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Controller Freak

Chad Sapieha leads you deep into the world of games, covering gaming trends

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A screenshot from Toxic Games' hit indie puzzler Q.U.B.E., available for Windows PCs through Steam (Toxic Games)
A screenshot from Toxic Games' hit indie puzzler Q.U.B.E., available for Windows PCs through Steam (Toxic Games)

Indie game Q.U.B.E. recoups production budget in just four days Add to ...

Our first indie game success story of 2012 concerns the hit first-person puzzler Q.U.B.E., made by fledgling, three-person U.K. studio Toxic Games. It’s already sold more than 12,000 copies since its release on Steam earlier this week, recouping the game’s full $90,000 development budget in just four days.

It’s the first game to be bankrolled by new investment group The Indie Game Fund. Founded by a faction of noteworthy independent game developers – including Jonathan Blow ( Braid), Ron Carmel and Kyle Gabler ( World of Goo), Kellee Santiago ( Flower), and Canada’s own Nathan Vella ( Superbrothers: Sword & Sworcery EP) – the firm provides the means for promising young game designers to realize their projects.

However, the question I’ve found myself mulling is whether Q.U.B.E.’s initial success is due to the quality of the experience it offers, or if it’s a result of the natural publicity that comes with being linked to an organization like The Indie Game Fund.

I've spent a couple of hours with Q.U.B.E., and there’s little denying the game’s cleverness. Its environments are composed solely of blocks, most of which are monochromatic, a few of which are bright primary colours. Players can manipulate the hued cubes by left- or right-clicking to activate their abilities. Red cubes increase and decrease in length, yellow cubes (which come in groups) transform to create staggered steps, and blue cubes act as launching platforms. Additional interactive elements come into play as the game progresses, creating a satisfying amount of diversity as players work through its labyrinthine puzzles. It’s immediately accessible and instantly engaging – key attributes in creating indie game success.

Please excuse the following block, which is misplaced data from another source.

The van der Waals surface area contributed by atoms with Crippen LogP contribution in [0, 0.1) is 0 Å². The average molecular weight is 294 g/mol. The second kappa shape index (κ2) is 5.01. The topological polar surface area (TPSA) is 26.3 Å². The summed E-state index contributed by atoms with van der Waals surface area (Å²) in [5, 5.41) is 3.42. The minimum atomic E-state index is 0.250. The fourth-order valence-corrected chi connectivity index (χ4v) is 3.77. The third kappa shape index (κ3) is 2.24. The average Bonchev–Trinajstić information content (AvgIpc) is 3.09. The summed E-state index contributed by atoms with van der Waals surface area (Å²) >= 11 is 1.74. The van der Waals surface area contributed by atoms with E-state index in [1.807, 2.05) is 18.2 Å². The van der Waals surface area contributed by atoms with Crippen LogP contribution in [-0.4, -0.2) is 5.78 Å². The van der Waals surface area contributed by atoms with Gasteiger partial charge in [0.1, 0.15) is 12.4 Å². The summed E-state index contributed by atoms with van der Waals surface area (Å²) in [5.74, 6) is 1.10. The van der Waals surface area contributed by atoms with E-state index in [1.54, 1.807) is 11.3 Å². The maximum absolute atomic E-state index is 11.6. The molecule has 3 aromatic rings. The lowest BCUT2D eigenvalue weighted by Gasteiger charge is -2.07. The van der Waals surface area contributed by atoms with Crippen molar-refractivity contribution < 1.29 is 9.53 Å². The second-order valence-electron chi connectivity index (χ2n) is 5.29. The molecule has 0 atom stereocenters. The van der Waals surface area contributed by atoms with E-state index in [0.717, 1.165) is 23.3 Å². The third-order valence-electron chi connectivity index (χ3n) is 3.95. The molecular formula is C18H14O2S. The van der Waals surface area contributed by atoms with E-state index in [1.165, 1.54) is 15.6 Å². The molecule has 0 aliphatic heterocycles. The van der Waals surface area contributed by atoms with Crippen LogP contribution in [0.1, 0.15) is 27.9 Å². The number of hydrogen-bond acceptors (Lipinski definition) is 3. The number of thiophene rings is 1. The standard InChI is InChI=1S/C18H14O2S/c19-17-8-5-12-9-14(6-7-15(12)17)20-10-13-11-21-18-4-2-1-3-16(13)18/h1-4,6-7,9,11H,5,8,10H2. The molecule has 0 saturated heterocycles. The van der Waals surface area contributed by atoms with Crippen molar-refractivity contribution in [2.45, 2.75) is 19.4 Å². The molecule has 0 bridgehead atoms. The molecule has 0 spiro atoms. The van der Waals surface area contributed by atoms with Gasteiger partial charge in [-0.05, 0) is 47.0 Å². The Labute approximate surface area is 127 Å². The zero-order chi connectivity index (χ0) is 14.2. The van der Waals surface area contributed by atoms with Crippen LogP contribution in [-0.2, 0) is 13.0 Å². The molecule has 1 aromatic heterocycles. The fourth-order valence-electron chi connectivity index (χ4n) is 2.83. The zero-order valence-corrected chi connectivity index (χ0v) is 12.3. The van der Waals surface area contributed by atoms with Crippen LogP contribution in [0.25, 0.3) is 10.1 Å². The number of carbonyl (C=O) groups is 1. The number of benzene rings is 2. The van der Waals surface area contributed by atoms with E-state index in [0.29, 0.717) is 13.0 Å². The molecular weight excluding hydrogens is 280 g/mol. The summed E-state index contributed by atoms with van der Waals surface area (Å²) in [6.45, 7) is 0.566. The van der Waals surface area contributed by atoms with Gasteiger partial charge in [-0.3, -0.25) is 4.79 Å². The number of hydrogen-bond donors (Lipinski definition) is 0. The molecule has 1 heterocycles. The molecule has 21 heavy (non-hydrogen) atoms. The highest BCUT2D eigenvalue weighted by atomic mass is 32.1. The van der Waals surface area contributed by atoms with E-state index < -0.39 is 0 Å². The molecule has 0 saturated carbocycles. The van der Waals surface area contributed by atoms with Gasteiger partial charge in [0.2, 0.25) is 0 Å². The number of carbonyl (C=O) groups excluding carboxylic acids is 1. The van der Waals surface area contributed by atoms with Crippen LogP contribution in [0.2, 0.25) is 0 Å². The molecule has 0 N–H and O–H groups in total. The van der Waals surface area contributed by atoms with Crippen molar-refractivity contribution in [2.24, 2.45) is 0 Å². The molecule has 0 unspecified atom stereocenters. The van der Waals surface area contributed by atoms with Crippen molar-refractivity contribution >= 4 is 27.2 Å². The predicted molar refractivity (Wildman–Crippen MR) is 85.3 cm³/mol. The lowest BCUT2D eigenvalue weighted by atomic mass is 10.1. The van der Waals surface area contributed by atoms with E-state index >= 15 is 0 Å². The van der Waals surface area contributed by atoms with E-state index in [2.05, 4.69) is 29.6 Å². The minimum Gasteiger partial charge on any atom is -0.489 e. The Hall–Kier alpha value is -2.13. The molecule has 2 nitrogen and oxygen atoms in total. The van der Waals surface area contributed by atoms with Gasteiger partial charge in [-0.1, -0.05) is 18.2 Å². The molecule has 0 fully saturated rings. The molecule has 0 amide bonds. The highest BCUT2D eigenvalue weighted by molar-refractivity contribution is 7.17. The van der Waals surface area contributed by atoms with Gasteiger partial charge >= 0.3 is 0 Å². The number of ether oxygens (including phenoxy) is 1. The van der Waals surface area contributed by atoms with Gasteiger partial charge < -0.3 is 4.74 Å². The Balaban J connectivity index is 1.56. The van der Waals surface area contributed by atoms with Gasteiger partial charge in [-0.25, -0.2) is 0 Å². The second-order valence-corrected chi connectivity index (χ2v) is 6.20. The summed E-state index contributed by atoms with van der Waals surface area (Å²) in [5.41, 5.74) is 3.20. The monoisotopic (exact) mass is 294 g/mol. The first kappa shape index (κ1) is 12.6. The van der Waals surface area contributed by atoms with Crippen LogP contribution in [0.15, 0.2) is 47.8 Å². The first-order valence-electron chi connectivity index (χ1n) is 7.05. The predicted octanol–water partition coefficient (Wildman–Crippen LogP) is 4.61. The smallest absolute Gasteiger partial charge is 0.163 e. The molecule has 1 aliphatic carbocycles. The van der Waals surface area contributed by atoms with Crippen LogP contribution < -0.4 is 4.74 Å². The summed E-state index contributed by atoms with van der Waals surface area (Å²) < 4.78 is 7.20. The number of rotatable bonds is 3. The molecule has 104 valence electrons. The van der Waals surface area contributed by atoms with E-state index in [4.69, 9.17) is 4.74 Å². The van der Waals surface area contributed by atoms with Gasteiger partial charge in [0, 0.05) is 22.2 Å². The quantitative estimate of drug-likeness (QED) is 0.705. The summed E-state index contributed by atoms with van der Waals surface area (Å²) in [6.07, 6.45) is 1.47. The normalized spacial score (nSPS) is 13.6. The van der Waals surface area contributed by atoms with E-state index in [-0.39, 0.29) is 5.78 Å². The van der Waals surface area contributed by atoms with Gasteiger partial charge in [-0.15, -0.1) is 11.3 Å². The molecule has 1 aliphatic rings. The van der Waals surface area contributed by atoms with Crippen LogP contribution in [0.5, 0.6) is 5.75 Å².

However, it also mindlessly emulates the look and feel of Valve’s massively popular Portal games. From its rat-in-a-maze concept to its sterile, lab-like environments, it feels a lot like something the American company might have designed, only without the studio’s trademark humour and visual chutzpah.

This tonal imitation doesn’t make Q.U.B.E. a bad game. I’ve still had loads of fun with its smartly concocted 3-D conundrums. But it does detract from its achievement in original play concepts. And critics seem to be in agreement in chastizing its derivative flavour (review aggregator Metacritic is tracking the game at a middling 67 per cent).

Its imitative style might have been enough to cause innovation-hungry indie game fans – who seem to have a built-in alarm that detects anything that might reasonably be deemed a knockoff – to lose interest. However, even this hardcore lot could prove capable of deferring to their idols at the Indie Game Fund, who offered Q.U.B.E. implicit approval via their investment.

Add to this the fact that the Indie Fund’s involvement has led to a level of press beyond what is normally allotted an indie game from a first-time studio and and we may have an odd case of an indie game that has achieved a level of success beyond its merit.

That’s not necessarily bad. Heaven knows plenty of mediocre big studio games have benefited from sky-high sales that aren’t an accurate reflection of their innovation or entertainment value.

It is interesting, though, that the ballooning popularity of indie games and their growing fan base seems to be leading us into an era in which even those games that aren’t unequivocally and relentlessly brilliant still have a chance at making some pretty good money.

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